An unintended consequence of laser tattoo removal in a 29-year-old man was a diagnosis of malignant melanoma, according to a German case report.
The patient had sought laser treatment for a large, multicolored tattoo but refused initial excision of a nevus located within the pigmented area, reported Christian Raulin, MD, PhD, and colleagues from Laserklinik Karlsruhe in Karlsruhe, Germany.
The laser specialists had been unable to fully evaluate potential melanomatous changes in the nevus clinically because of the presence of black ink pigments, they explained online in JAMA Dermatology.
No significant abnormalities were seen on dermoscopy, however, so they proceeded with treatment. Because of the size of the tattoo — extending across the chest and both arms — numerous sessions were required.
Throughout more than 7 years of treatments, the laser team repeated its recommendation that the nevus be removed, and finally, in late 2009, after 47 sessions, the specialists told the patient that no more treatments would be given without excision.
He finally acquiesced, and biopsy revealed a superficial malignant melanoma.
The patient was unwilling to have a further excision to achieve clear margins, but ultrasound of the lymph nodes
In examining exactly what happens when skin gets sunburned, researchers studying human skin cells and mice found that sunburn is the result of RNA damage.
The red and painful burn is an immune response triggered by this altered genetic material to remove sun-damaged cells, according to the study published in the July 8 online edition of Nature Medicine.
Researchers from the University of California, San Diego (UCSD), suggested their findings could help scientists find a way to block this inflammatory process, which could have implications for a number of medical conditions and treatments, including psoriasis.
“For example, diseases like psoriasis are treated by UV [ultraviolet] light, but a big side effect is that this treatment increases the risk of skin cancer,” lead investigator Dr. Richard Gallo, a professor of medicine at UCSD and Veterans Affairs San Diego Healthcare System, said in a university news release.
“Our discovery suggests a way to get the beneficial effects of UV therapy without actually exposing our patients to the harmful UV light. Also, some people have excess sensitivity to UV light, patients with lupus, for example. We are exploring if we can help them by blocking the pathway we discovered,”
Mineral makeup has become popular for many reasons: It’s eco-friendly, looks good, and feels light on the face. And because TV infomercials and the celebrities who use and recommend it, mineral makeup has gotten a lot of media attention.
“Mineral makeup has been around for 30 years or more, but has recently regained popularity in the cosmetics industry,” says Scott Gerrish, MD, of Gerrish and Associates, PC, a nonsurgical skin care specialist with offices in Virginia and Maryland. “Mineral makeup was originally used by plastic surgeons and dermatologists on patients after cosmetic procedures to cover the redness and soreness.”
Is mineral makeup right for you? Read on to find out.
The Magic Behind Mineral Makeup
Mineral makeup is made from pure, crushed minerals and will not cake on the skin: It allows the skin to breathe and gives you a lighter, more natural look than traditional makeup. “Mineral makeup comes in powdered, pressed, and liquid forms and has beneficial properties for your skin,” says Helga Surratt, President of About Faces Day Spa & Salon, in Towson, Md.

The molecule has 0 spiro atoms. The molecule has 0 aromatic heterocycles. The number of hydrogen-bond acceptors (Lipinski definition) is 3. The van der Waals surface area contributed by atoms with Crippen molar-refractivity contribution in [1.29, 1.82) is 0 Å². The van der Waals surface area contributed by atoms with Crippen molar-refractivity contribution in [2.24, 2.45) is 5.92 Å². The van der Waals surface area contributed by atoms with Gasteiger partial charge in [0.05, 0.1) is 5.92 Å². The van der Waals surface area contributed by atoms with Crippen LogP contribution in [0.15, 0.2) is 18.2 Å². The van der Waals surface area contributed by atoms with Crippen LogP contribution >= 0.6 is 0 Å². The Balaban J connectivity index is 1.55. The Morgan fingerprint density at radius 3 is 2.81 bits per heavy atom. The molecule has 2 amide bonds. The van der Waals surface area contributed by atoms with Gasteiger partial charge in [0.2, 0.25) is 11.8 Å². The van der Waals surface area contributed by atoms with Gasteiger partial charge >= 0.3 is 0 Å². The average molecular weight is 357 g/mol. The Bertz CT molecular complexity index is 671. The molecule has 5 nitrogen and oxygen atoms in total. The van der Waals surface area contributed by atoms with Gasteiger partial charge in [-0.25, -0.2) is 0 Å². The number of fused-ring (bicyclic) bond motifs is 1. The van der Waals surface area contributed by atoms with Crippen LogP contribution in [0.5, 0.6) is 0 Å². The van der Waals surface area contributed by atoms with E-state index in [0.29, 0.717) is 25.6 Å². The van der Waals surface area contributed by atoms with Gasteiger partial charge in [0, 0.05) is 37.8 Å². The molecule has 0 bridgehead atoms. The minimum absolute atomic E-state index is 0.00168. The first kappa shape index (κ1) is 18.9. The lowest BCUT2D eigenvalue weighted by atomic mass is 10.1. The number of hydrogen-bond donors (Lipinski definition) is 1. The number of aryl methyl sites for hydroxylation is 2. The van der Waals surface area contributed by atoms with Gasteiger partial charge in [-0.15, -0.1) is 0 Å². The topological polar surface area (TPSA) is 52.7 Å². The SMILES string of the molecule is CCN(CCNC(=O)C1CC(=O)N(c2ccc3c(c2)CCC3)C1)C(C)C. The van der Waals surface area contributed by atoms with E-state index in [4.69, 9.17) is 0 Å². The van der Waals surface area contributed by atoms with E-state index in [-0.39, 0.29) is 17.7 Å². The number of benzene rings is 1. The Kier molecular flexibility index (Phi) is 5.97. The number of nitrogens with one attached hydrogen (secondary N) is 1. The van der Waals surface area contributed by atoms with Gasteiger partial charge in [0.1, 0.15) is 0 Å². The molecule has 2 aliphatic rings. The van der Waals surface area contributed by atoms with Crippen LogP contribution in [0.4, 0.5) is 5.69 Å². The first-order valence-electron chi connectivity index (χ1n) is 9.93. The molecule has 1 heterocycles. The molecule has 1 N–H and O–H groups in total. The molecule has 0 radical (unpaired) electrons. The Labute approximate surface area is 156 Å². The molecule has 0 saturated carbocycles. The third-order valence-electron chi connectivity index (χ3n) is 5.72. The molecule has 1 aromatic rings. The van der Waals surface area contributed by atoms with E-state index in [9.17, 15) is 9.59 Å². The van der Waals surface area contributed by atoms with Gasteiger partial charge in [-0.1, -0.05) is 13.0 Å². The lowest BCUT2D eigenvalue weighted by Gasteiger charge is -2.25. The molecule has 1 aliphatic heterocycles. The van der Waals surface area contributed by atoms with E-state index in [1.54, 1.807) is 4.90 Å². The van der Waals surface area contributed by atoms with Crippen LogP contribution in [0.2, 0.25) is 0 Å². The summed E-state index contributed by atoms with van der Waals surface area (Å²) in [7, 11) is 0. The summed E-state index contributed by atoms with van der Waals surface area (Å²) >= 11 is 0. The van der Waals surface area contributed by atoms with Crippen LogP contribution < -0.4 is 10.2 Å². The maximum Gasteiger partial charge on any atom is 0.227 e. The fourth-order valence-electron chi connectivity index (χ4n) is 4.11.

It is ideal for all skin types, all skin tones, and women of all ages. Mineral makeup looks great, feels
By now you’ve probably heard the bad news: We’re in for a buggier summer than usual. Pests that usually would have died in the cold instead spent the unseasonably warm winter months breeding and waiting to feast.
Mosquitoes can carry threatening diseases like malaria,West Nile and encephalitis, but only 29 percent of people say they fear mosquitoes for health reasons, according to a recent survey conducted by OFF! Insect Repellents. Nearly 60 percent, however, say they fear mosquitos because of the itch. Still, we’re not about to let some pesky flying bugs ruin an entire summer of backyard barbecues, woodsy hikes or dips in the lake.
So what can you do to prevent bites?
Most commercial insect repellents contain one of two chemicals, DEET or picaridin. The U.S. Environmental Protection Agency (EPA) has concluded that when these products are used according to the instructions on their labels, they are safe for both adults and children.
These conventional products offer the longest-lasting protection against mosquitoes, but concerns have been raised over allergic and other reactions to using strong chemicals on the skin.
Various conditions can lead to irritated, red skin. Causes can range from a temporary sensitivity to a chronic skin problem. Common culprits of red skin or red spots include:
- Dry skin
- Allergic contact dermatitis
- Eczema (atopic dermatitis)
Red skin may be bumpy or have an itchy, rash-like texture. For some people, particularly those with rosacea, redness may get worse by getting too hot or overly emotional.
Red skin can be hard to hide, but here are some simple home remedies you can try using ingredients you may already have on hand.
Home Remedy: How to Tone Down Red Skin
Fran E. Cook-Bolden, MD, a dermatologist and director of the Skin Specialty Group and the Ethnic Skin Specialty Group in New York City, suggests that you can manage red skin with:
- Chamomile tea bags (brewed)
- Aloe vera
For instance, Dr. Cook-Bolden suggests placing cucumber slices directly on any red spots to cool, soothe, and reduce redness. Want more relief? She recommends making a simple mask by blending a cucumber and a cup of oatmeal.
Another home remedy Cook-Bolden likes for soothing red skin is a clay mask. Mix water or pureed fruit with facial clay to create a thick paste. Apply the mixture to